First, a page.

What about service to the public? Is that not to count? In our view, from all the actions and statements by the Government, that is today comparatively unimportant. The only thing that matters is the balance sheet of the Commission. We regard that as wholly wrong.

If the Minister says that the Commission has no option in the matter because by law it is bound to make both ends meet, taking one year with another, our reply is that it also has another obligation which is to provide an adequate and properly integrated service of public inland transport. Which is the more important? If it now appears after twelve years that there are burdens on the Commission which are insupportable and which could not be anticipated in 1947, it is the duty of the Minister of Transport to come forward and to say of which burden it shall be relieved and how it is to be done. We do not know what are the Minister's ideas about changes in the capital structure. He should have some ideas. A proposal was put forward by the hon. Member for Canterbury (Mr. L. Thomas)—

Mr. L. Thomas

Purely personal.

Mr. Strauss

Purely personal, but a proposal which I welcome very much. I do not say that it is acceptable but it is the sort of thing which will have to be done. I refer to his suggestion that the capital spent by the State on the modernisation plan should be taken up in equity shares—in other words, that the interest should not be an annual burden on the railways if the railways in any year are unable to make both ends meet. That is the sort of thing which we expect the Minister of Transport to suggest to us. But nothing of the sort. All he suggests is cutting down and retrenchment in the railway services. We strongly object to that attitude, as we regard the railways of the very highest importance as a service.

Mr. L. Thomas

Is the right hon. Gentleman saying that the British transport service must be a viable economic unit or that it should become a social service?

Mr. Strauss

I say that primarily it should be a social service. Every effort should be made to make it viable, but the prime thing is to make it a social service. If the two things are incompatible, the need to make a good service of our railways is the more important. Of course, I do not object—no one does—when a small branch line is closed down, if it is losing heavily, if very few people are involved and a good alternative form of transport can be provided. But where such forms of transport cannot be assured and very large numbers of people will suffer hardship as a result of closing these lines, they ought not to be closed. But that is what will happen in the next three years on a large scale if the policy of the Commission, under the pressure of the Minister, is carried out and 1,800 miles of railway line are closed.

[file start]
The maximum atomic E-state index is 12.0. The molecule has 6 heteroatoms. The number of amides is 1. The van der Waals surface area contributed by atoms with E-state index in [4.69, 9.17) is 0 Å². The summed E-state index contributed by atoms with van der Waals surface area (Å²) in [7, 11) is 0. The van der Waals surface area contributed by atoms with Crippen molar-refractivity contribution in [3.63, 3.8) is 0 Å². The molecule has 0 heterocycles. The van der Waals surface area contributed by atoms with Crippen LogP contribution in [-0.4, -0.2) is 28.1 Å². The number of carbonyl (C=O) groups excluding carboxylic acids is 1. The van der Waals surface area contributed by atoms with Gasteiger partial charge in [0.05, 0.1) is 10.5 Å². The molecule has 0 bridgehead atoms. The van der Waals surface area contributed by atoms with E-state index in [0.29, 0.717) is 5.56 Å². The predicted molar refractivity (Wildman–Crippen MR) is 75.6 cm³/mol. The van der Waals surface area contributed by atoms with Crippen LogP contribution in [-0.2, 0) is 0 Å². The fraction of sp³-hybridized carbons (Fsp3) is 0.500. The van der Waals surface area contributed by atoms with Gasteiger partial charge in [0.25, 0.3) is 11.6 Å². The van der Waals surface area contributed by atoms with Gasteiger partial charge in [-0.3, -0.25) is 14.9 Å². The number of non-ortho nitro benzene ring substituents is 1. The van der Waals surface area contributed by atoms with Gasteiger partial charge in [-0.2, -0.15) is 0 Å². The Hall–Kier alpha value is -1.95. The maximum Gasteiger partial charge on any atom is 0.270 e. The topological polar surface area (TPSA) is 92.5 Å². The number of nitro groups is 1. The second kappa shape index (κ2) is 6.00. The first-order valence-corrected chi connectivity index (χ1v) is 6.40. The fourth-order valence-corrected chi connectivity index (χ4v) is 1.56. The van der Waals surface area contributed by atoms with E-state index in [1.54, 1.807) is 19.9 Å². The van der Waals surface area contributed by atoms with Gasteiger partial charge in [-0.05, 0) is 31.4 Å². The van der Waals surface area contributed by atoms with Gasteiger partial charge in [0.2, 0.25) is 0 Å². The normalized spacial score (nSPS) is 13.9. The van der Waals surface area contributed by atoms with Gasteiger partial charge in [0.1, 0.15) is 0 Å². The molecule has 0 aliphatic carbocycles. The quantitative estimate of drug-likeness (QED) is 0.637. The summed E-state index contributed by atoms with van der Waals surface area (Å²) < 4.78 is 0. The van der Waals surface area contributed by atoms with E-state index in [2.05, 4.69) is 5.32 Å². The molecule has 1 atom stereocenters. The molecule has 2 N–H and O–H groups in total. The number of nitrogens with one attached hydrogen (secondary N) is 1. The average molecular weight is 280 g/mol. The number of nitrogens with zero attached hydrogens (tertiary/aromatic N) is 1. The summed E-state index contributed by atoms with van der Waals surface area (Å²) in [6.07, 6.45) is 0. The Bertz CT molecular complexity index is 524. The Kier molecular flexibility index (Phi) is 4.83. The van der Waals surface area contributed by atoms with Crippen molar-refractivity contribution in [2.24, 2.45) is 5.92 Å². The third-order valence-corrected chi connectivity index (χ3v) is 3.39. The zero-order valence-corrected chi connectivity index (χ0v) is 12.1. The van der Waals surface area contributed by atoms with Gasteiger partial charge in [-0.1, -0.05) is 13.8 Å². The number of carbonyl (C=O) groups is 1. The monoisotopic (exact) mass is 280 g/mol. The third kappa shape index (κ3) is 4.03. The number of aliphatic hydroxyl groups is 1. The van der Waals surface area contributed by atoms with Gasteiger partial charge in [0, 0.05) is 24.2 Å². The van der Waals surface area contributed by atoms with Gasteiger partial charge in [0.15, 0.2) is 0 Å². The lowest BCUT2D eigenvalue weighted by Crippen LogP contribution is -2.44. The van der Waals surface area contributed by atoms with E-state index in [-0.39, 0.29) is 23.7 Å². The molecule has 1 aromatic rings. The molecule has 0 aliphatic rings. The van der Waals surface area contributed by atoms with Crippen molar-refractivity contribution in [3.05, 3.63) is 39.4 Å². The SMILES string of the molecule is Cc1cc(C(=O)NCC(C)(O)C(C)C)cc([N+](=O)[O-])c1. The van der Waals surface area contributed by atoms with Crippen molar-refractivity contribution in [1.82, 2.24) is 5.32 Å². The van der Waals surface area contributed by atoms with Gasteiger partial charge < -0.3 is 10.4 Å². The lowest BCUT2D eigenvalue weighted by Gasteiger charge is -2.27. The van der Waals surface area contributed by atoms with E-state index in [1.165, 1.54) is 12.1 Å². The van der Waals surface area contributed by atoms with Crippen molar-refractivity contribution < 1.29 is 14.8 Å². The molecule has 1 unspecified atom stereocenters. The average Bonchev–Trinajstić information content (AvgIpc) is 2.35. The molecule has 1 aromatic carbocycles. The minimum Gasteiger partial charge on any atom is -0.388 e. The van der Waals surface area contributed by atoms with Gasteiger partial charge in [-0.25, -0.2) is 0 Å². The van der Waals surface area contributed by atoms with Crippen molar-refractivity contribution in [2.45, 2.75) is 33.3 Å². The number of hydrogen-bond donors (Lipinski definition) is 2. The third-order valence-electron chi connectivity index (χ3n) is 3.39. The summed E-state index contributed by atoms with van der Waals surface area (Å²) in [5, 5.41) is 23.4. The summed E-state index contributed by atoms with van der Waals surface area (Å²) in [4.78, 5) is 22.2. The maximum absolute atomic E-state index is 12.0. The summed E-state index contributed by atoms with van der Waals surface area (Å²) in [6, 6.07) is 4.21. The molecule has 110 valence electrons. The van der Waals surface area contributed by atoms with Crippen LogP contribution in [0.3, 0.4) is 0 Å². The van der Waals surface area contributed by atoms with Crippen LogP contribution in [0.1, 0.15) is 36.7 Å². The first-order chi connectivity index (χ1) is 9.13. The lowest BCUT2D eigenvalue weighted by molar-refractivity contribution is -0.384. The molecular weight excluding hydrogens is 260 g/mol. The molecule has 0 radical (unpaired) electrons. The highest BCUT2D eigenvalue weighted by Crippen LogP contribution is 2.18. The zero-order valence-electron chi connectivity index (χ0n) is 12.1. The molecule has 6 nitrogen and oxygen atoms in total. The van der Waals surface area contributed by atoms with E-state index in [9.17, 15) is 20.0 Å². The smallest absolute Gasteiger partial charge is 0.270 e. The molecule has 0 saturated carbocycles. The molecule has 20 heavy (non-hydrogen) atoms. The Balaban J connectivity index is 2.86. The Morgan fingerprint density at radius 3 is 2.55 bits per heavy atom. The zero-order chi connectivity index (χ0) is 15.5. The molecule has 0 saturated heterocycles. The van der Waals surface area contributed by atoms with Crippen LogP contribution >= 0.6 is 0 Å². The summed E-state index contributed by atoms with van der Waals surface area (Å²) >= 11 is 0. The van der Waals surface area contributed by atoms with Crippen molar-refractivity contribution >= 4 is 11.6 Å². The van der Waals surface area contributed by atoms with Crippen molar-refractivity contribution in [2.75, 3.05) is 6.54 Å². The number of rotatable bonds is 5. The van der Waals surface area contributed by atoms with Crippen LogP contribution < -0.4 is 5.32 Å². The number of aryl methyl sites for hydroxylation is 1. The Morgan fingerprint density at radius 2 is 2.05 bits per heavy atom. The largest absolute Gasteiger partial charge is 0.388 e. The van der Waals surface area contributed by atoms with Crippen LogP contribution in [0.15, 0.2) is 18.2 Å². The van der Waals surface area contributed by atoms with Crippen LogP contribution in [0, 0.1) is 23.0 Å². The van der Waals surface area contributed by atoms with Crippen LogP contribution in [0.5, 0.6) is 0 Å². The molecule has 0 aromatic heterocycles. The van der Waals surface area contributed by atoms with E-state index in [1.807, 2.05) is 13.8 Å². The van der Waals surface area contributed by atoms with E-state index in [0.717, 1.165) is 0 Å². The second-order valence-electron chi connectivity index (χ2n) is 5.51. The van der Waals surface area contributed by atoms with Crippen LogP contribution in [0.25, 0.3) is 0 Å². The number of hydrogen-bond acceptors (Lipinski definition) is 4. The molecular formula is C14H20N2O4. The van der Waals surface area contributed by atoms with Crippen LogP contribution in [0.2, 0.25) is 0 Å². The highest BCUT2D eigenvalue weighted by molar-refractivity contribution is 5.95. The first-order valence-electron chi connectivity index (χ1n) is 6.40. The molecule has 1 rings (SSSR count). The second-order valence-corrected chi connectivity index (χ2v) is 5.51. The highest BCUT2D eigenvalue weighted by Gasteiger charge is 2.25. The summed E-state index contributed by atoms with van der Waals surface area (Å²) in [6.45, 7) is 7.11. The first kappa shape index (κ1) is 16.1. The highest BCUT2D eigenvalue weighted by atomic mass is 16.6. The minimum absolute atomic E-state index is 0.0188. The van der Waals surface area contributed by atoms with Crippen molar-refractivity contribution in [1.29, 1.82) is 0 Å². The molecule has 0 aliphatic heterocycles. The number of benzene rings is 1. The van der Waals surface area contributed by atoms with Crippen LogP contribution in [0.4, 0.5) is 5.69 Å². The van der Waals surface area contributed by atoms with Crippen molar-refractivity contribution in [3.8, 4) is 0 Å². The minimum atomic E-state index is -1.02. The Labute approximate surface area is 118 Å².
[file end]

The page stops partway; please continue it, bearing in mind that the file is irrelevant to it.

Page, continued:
To sum up, we are critical of the Government in their behaviour towards the railways. We deny that they are entitled to claim great merit to themselves for backing the modernisation plan. They have no option but to do so. And we are full of criticism of the actions of the Minister of Transport and his predecessors. We hope that this evening he will not, as he so often does, regard any criticism of his Ministry as an impertinence. We hope, on the other hand, that he will give us a reasoned reply.

Our indictment is that in the past the Government have adopted policies which have often damaged the transport system, undermined its solvency and restricted the services that it should and could give industry and the public. We say that these policies have been often irresponsible and frequently irreconcilable one with the other. Now the Government have overtly adopted the dangerous policy that the balance sheet of the railways, and not the service that they render to the nation, is the only thing that matters. For these reasons, we have moved our Amendment and we claim that our action is fully justified.

9.31 p.m.

The Minister of Transport and Civil Aviation (Mr. Harold Watkinson)

Despite a rather more spirited winding-up speech by the right hon. Member for Vauxhall (Mr. Strauss), with which I will deal in due course, I think that the major portion of the debate falls more naturally under the words which my right hon. Friends and I put on the Order Paper, which ask the House to take note of the Report, because the majority of the speeches today and the general debate certainly have not taken the complexion of what I suppose is meant to be a Motion of censure on the Government. I therefore wondered whether this was not a last-minute attempt to make the end of term a little more interesting. I wondered also whether the debate was not originally intended to be the sort of debate that we have every year on the British Transport Commission's accounts, when hon. Members, rightly, try to study the problems of this great industry, which, after all, is still the country's largest employer of labour.

First, I should like, in the calm atmosphere that the words "take note" imply, to deal with some of the major and important issues raised in the debate. I will deal with the right hon. Gentleman's speech and the Opposition's Amendment towards the end of my remarks, but, first, there are some important things that must be said for the sake of the railways and all those men who work on them.